Pandemic Homelessness Could Leave Millions Unable to Access Public Benefits

Weekly Article
Jonathan Weiss /
July 21, 2020

The housing fallout of the COVID-19 crisis has been well documented. As we approach the end of COVID-19 eviction moratoriums, and the simultaneous end of the extended unemployment benefits authorized by the CARES Act, localities across the country are bracing for an uptick in evictions—something that could displace up to 23 million Americans between now and the end of September.

According to a recent report, this anticipated surge in evictions could result in a 40 to 45 percent increase in the number of unhoused people over the coming months, leaving approximately 800,000 people in the United States homeless by the end of the year. Low-wage workers, undocumented immigrants, and Black and Latinx renters are most likely to experience an eviction, compounding the impact of the pandemic on already marginalized communities.

What is receiving less coverage, however, is the way in which housing instability will impact vulnerable groups’ ability to access other crucial government benefits.

While many public benefits systems are now accessible online, they still reflect roots in paper-based communications, and assume that applicants have a single stable address. To receive Medicaid, SNAP, TANF, and a host of other benefits, state governments often rely on mailing forms. These include certification forms, cards to receive the benefits, and recertification forms. Without a stable and reliable mailing address, those eligible for benefits are often unable to access them.

Now, amidst the pandemic, this long-term dilemma of providing benefits to those with unstable housing is impacting millions of Americans.

As the country braces for the expiration of eviction moratoriums, many individuals and families will face housing transitions. And, as Jacqueline Ebert, an Equal Justice Works fellow with Legal Services Miami, explains, "Using paper-based forms in public benefits management creates challenges for people who are in a housing transition. Let's say that someone is doubling up or living in a car—they won't have a mailing address where they can reliably receive notices. And this can lead them to missing notices and eventually needing legal services for preventable problems."

Those who recently lost their home will often list a friend’s address or a shelter as their mailing address on an official document—but, notes Ebert, this can have its own consequences.

“Let's say that someone is temporarily living with a friend or family member—they might be hesitant to give out their temporary address in fear of impacting their host’s housing or eligibility for public benefits,” she said. “Listing the address of a housing shelter can create stigma that can lead to various forms of discrimination, so many people don't want to use a shelter address for official documentation or on an ID."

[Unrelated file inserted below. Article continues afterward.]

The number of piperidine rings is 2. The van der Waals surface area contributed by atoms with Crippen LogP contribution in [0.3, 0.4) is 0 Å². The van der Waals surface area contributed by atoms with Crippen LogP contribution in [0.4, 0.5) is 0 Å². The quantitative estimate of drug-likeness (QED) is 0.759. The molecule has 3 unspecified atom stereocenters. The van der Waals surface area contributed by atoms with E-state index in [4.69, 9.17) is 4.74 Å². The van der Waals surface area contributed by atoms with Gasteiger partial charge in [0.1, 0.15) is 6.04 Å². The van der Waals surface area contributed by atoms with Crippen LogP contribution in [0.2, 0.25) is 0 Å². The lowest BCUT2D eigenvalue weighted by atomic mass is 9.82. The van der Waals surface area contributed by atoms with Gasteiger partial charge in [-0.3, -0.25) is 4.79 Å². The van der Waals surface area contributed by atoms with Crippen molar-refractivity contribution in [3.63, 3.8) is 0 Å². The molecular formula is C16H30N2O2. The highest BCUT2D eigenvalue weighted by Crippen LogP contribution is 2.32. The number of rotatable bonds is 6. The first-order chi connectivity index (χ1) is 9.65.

As states rehaul their public benefits technologies in response to widespread failures, they should begin creating alternative options to paper-based application and notification processes. State officials should ask whether a mailing address is necessary to verify an application and deliver benefits and notices; if not, it should be made optional. Including digital options will grant those who don’t have access to a mailing address other options, such as mobile. Over 90 percent of homeless individuals have access to a mobile phone, so designing options for mobile users with housing instability could significantly increase accessibility.

In addition, in-person services must be designed to more thoughtfully consider the realities of housing instability. States have funded organizations to address this issue in the past: In Albany, New York, for instance, the Sheridan Hollow Drop-In Center provides case management, meals, access to computers, and use of the shelter’s mailing address to ensure that those experiencing homelessness can continue accessing benefits. We should prioritize funding for these initiatives.

Independent of the pandemic, government benefits and assistance to those who are unhoused or experiencing housing instability are inconsistent and fractured. With the country approaching the expiration of expanded unemployment benefits—and an avalanche of evictions as moratoriums end—policymakers are debating the merits of monetary assistance through the HEROES Act. It is imperative that policymakers also consider the gaps in delivery of these benefits and how we might effectively reach and alleviate the burdens—of proof and precarity—of those most in need.

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Eviction and Foreclosure Data